b. CD8+ T-cells perform primarily cytotoxic functions
c. CD4+ 8+ double positive cells are well-differentiated mature cells
d. CD4+ T-cells also perform suppressor functions
Answer: a, b, d
58. Correct statement(s) concerning postoperative complications after hepatic transplantation include:
a. Primary nonfunction occurs in 5 to 10% of transplanted livers in the immediate postoperative period
b. A biliary leak, although a common complication, is usually of minimal clinical importance
c. Portal vein thrombosis occurs much more commonly than hepatic artery thrombosis
d. If postoperative bleeding is encountered, immediate return to the operating room is indicated
59. Which of the following statement(s) is/are true concerning renal transplantation?
a. Living-related donor transplants typically can be expected to have one-year graft survival rates of over 90%
b. Preconditioning of the recipient with the use of donor-specific blood transfusions from their living donor improves graft survival and therefore should be used routinely
c. Pre-transplant blood transfusions result in improved graft survival following cadaveric renal transplant in the cyclosporine era
d. Age of the recipient over 50 years is generally associated with a poorer outcome due to graft rejection
60. Which of the following statement(s) is/are true concerning clinical syndromes of rejection?
a. Hyperacute rejection occurs with kidney, heart, liver and lung transplants
b. The histologic characteristics of acute rejection include lymphocyte infiltration accompanied by plasma cells, eosinophils, or neutrophils
c. Vascular atherosclerosis and obliteration are characteristic of chronic rejection
d. Transplantation across major ABO incompatibility will result in hyperacute rejection of a renal or cardiac transplant
Answer: b, d
61. Which of the following statement(s) is/are true concerning techniques for multiple organ procurement and preservation?
a. The liver and pancreas are generally removed en bloc and separated as a bench procedure
b. Renal allograft function is improved by the use of machine perfusion
c. UW (University of Wisconsin) cold storage solution is the method of choice of most programs for hepatic and pancreatic transplantation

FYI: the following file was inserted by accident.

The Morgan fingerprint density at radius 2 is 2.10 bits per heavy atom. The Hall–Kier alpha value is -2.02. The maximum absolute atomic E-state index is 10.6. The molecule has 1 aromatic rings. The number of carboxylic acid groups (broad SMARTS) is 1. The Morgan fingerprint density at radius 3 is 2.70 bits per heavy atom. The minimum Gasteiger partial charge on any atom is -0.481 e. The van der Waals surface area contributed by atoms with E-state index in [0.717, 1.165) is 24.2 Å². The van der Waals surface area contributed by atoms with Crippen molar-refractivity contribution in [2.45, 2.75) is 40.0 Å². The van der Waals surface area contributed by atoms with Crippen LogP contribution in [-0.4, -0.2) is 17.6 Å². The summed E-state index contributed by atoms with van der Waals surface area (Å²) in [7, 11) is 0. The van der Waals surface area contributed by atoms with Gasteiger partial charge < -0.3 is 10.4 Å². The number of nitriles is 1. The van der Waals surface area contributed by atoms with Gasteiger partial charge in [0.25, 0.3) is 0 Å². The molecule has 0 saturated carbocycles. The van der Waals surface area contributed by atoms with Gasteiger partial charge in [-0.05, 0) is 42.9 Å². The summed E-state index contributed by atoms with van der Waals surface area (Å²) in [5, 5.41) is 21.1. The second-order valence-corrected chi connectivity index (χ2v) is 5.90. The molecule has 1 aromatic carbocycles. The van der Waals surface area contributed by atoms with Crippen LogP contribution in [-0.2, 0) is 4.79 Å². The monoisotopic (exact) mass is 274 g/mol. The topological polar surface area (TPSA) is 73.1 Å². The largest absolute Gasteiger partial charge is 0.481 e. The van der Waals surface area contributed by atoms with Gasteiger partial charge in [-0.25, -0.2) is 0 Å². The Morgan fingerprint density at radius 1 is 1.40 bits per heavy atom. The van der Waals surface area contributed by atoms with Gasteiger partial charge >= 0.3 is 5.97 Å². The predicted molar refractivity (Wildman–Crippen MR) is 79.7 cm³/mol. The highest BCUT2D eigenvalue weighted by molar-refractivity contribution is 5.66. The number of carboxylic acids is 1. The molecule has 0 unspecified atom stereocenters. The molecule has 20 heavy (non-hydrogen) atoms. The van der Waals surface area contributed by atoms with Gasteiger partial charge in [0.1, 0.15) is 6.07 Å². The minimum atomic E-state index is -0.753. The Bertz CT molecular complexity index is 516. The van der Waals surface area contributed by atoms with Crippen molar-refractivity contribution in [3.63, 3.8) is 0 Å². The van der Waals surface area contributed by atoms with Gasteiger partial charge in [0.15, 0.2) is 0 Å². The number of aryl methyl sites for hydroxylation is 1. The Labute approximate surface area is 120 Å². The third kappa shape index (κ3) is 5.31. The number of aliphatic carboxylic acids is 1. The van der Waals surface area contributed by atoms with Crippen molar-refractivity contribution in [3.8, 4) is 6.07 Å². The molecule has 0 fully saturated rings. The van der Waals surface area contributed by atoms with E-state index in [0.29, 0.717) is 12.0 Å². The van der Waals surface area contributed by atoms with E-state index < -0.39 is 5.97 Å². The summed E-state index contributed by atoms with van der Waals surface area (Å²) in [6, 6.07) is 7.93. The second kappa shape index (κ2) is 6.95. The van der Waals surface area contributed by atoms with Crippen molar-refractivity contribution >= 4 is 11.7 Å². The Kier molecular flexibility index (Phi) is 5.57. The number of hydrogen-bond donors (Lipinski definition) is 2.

d. Cardiac allografts have the shortest limit of cold ischemia
Answer: a, c, d
62. Which of the following statement(s) is/are true concerning the outcome of renal transplantation?
a. Two-thirds of all graft losses alone (without death) occur from one to six months after transplantation
b. The most common cause for graft loss after one year following transplantation is patient death
c. Most patient deaths following transplantation are related to immunosuppression
d. An acute rejection episode in a renal allograft recipient is the most important clinical event, determining both short-term and long-term graft survival
e. The period between the six months and one year following transplantation is the most critical time period following renal transplant
Answer: a, b, d
63. Which of the following characteristics or conditions will exclude a patient as a suitable cadaveric organ donor?
a. Active systemic bacterial infection
b. Primary CNS malignancy
c. Age over 65
d. History of prior cholecystectomy for a possible hepatic donor
64. Which of the following statement(s) is/are true concerning associated renal and pancreatic transplantation?
a. The most important advantage is the use of renal function as an early indicator of pancreatic graft rejection
b. After renal transplant, there is no additional risk associated with immunosuppression
c. A major disadvantage of simultaneous renal/pancreatic transplant is the potential adverse effect on renal allograft as the result of a pancreatic complication
d. A diabetic with a renal transplant continues to be at risk for diabetic nephropathy
Answer: a, b, c, d
65. There are numerous toxicities and adverse effects associated with immunosuppression. Which of the following statement(s) is/are true concerning complications of immunosuppression?
a. Transplant recipients are susceptible primarily to infections with unusual organisms (fungus, virus, atypical bacteria)
b. Immunosuppressive agents may blunt the inflammatory response to infection leading to a late presentation of an infectious process
c. The development of malignancy appears primarily due to direct mitogenic effects of the agent
d. Lymphomas are the most common malignant tumors developing in the transplant patient
e. Graft-vs-host disease is a progressive condition and extremely difficult to treat
66. Which of the following statement(s) is/are true concerning the results of lung transplantation?
a. One year survival following single lung transplant is significantly better than following bilateral transplant
b. The worst survival is seen in patients with pulmonary hypertension
c. Patients with cystic fibrosis have a markedly poorer result than do patients with emphysema
d. Infection is a common cause of mortality in both the early and late post-transplant period
Answer: b, d
67. Categories of patients in which pancreatic transplantation is applicable includes:
a. Diabetics with a functioning renal transplant
b. Diabetic patients with end-stage renal disease requiring renal transplantation
c. Nonuremic diabetics with other complications of their disease
d. Well-controlled adult onset diabetics
Answer: a, b, c
68. Which of the following statement(s) is/are true concerning the results of cardiac transplantation?
a. Overall one-year survival is approximately 80%
b. Survival following transplant in the pediatric age group is significantly worse than in adults
c. There is no difference in survival when cardiac transplantation is performed in a heterotopic position versus an orthotopic position
d. The survival rate for retransplantation is approximately 50%
Answer: a, d